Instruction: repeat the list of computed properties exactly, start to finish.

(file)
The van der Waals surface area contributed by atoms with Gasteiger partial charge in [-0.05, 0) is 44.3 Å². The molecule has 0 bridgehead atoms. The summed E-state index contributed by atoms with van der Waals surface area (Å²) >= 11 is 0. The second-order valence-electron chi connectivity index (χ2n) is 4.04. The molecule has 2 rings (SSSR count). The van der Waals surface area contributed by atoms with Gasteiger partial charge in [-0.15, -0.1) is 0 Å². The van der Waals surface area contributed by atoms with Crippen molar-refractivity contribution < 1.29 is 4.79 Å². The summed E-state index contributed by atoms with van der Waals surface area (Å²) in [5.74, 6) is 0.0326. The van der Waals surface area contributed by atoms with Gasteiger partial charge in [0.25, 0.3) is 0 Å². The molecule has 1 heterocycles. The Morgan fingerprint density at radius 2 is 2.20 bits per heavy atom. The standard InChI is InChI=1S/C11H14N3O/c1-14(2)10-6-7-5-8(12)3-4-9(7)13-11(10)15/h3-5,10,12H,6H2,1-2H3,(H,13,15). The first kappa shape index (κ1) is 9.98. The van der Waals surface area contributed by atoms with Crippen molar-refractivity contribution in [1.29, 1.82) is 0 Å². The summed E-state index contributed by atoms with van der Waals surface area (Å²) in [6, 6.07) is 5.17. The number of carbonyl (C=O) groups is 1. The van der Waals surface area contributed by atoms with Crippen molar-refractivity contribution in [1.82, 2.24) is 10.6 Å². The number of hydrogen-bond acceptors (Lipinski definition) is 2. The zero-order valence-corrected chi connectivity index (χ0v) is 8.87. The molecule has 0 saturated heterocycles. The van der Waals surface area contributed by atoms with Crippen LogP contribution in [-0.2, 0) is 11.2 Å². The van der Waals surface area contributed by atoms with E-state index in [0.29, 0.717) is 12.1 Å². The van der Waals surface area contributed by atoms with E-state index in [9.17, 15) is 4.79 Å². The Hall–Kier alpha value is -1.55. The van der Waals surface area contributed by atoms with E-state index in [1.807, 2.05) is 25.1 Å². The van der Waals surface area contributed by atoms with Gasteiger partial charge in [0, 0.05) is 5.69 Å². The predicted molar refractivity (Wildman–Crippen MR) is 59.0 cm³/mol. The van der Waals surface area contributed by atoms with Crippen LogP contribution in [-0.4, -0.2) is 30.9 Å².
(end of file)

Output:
The van der Waals surface area contributed by atoms with Gasteiger partial charge in [-0.05, 0) is 44.3 Å². The molecule has 0 bridgehead atoms. The summed E-state index contributed by atoms with van der Waals surface area (Å²) >= 11 is 0. The second-order valence-electron chi connectivity index (χ2n) is 4.04. The molecule has 2 rings (SSSR count). The van der Waals surface area contributed by atoms with Gasteiger partial charge in [-0.15, -0.1) is 0 Å². The van der Waals surface area contributed by atoms with Crippen molar-refractivity contribution < 1.29 is 4.79 Å². The summed E-state index contributed by atoms with van der Waals surface area (Å²) in [5.74, 6) is 0.0326. The van der Waals surface area contributed by atoms with Gasteiger partial charge in [0.25, 0.3) is 0 Å². The molecule has 1 heterocycles. The Morgan fingerprint density at radius 2 is 2.20 bits per heavy atom. The standard InChI is InChI=1S/C11H14N3O/c1-14(2)10-6-7-5-8(12)3-4-9(7)13-11(10)15/h3-5,10,12H,6H2,1-2H3,(H,13,15). The first kappa shape index (κ1) is 9.98. The van der Waals surface area contributed by atoms with Crippen molar-refractivity contribution in [1.29, 1.82) is 0 Å². The summed E-state index contributed by atoms with van der Waals surface area (Å²) in [6, 6.07) is 5.17. The number of carbonyl (C=O) groups is 1. The van der Waals surface area contributed by atoms with Crippen molar-refractivity contribution in [1.82, 2.24) is 10.6 Å². The number of hydrogen-bond acceptors (Lipinski definition) is 2. The zero-order valence-corrected chi connectivity index (χ0v) is 8.87. The molecule has 0 saturated heterocycles. The van der Waals surface area contributed by atoms with Crippen LogP contribution in [-0.2, 0) is 11.2 Å². The van der Waals surface area contributed by atoms with E-state index in [0.29, 0.717) is 12.1 Å². The van der Waals surface area contributed by atoms with E-state index in [9.17, 15) is 4.79 Å². The Hall–Kier alpha value is -1.55. The van der Waals surface area contributed by atoms with E-state index in [1.807, 2.05) is 25.1 Å². The van der Waals surface area contributed by atoms with Gasteiger partial charge in [0, 0.05) is 5.69 Å². The predicted molar refractivity (Wildman–Crippen MR) is 59.0 cm³/mol. The van der Waals surface area contributed by atoms with Crippen LogP contribution in [-0.4, -0.2) is 30.9 Å².